Beijing firmly on Kim Jong-un’s side


The Global Times, the Chinese government’s unofficial mouthpiece, has called on Beijing to remain neutral should a conflict erupt between North Korea and the United States…unless Washington decides to attack first.

“China should […] make clear that if North Korea launches missiles that threaten US soil first and the US retaliates, China will stay neutral. If the US and South Korea carry out strikes and try to overthrow the North Korean regime and change the political pattern of the Korean Peninsula, China will prevent them from doing so,” the article published on Thursday read.

Both Washington and Pyongyang escalated their threatening rhetoric this week.

On Tuesday, President Trump warned Pyongyang that any further threats by the rogue regime would be met by “fire and fury like the world has never seen.”

The state-run Korean Central News Agency (KCNA) responded by saying that Kim Jong-un was “carefully examining the operational plan for making an enveloping fire at the areas around Guam […] in order to contain the U.S. major military bases on Guam including the Anderson Air Force Base.”

On Thursday, President Trump reiterated his warning to Kim Jong-un and pledged that Pyongyang would not get away with attacking the U.S.

“Let’s see what he does with Guam. [If] he does something with Guam, it will be an event the likes of which nobody has seen before,” Mr. Trump stressed.

The Pacific Ocean island of Guam is home to the Andersen Air Force Base in the north, where more than 2,000 active duty service members are stationed, while Naval Base Guam further south boasts more than 6,000 active duty Navy members. The U.S. territory is located some 2,100 miles from Pyongyang and could easily be targeted by North Korea’s medium- and long-range missiles. Should the rogue regime carry through with its threat, the Trump administration can rely on Australia’s support.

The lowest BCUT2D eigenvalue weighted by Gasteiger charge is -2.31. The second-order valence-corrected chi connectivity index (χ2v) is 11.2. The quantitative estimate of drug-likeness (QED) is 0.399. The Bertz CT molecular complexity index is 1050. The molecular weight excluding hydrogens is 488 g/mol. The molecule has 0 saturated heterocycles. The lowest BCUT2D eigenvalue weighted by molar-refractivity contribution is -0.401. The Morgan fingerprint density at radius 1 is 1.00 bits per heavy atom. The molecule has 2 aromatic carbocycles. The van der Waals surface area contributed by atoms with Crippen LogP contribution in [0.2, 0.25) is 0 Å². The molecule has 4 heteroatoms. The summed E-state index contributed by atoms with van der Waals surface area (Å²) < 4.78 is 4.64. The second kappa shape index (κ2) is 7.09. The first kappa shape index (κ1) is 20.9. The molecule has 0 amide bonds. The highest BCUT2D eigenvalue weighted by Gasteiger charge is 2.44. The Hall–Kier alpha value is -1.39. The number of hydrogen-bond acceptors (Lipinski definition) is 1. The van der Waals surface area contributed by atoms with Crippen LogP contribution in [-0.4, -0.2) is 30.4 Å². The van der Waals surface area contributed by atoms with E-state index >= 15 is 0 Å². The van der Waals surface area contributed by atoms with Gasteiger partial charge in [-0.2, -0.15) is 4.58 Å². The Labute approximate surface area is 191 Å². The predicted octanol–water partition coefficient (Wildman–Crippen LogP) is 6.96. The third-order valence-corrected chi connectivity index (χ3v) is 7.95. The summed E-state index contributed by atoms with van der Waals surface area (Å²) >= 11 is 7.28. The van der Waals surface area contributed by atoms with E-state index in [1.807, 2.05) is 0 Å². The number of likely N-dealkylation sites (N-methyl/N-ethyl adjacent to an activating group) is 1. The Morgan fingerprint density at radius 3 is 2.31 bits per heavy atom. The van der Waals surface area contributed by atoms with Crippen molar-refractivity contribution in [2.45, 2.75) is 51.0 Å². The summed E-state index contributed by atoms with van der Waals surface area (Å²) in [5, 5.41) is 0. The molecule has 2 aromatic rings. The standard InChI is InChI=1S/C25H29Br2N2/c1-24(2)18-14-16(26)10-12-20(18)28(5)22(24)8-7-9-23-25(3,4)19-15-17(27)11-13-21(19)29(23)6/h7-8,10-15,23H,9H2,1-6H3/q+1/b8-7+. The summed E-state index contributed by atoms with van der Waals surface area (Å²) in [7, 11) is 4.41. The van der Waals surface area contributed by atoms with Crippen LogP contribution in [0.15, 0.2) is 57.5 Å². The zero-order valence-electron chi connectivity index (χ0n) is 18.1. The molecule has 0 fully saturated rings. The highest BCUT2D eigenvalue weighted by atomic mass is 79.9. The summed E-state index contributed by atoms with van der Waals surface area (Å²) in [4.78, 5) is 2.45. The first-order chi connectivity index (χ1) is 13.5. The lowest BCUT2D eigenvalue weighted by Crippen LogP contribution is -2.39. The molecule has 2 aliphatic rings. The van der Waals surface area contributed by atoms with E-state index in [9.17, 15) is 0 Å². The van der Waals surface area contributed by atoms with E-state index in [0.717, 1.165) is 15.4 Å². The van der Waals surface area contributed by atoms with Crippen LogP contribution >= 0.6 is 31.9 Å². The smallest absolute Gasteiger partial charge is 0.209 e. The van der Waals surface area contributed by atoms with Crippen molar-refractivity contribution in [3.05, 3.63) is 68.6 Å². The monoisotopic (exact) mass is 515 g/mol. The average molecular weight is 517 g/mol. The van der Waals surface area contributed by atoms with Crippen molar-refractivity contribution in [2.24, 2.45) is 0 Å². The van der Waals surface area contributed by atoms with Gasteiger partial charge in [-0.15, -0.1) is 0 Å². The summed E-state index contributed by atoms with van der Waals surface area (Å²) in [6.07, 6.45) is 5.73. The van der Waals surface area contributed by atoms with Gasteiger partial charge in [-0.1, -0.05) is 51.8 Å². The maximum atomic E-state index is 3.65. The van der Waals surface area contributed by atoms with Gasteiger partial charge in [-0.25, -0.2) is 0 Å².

Last week, a leaked transcript of a January telephone conversation between Australian Prime Minister Malcolm Turnbull and President Trump revealed that Canberra would intervene should Pyongyang attack the U.S. On Friday morning, Turnbull said that his country and the U.S. were “joined at the hip” through a mutual defense treaty.

“If there is an attack on the United States by North Korea, then the ANZUS Treaty will be invoked and Australia will come to the aid of the United States, just as if there was an attack on Australia, the United States would come to our aid,” he told a Melbourne radio station. The 1951 ANZUS Security Treaty is a mutual defense agreement signed by Australia, New Zealand and the United States following WWII.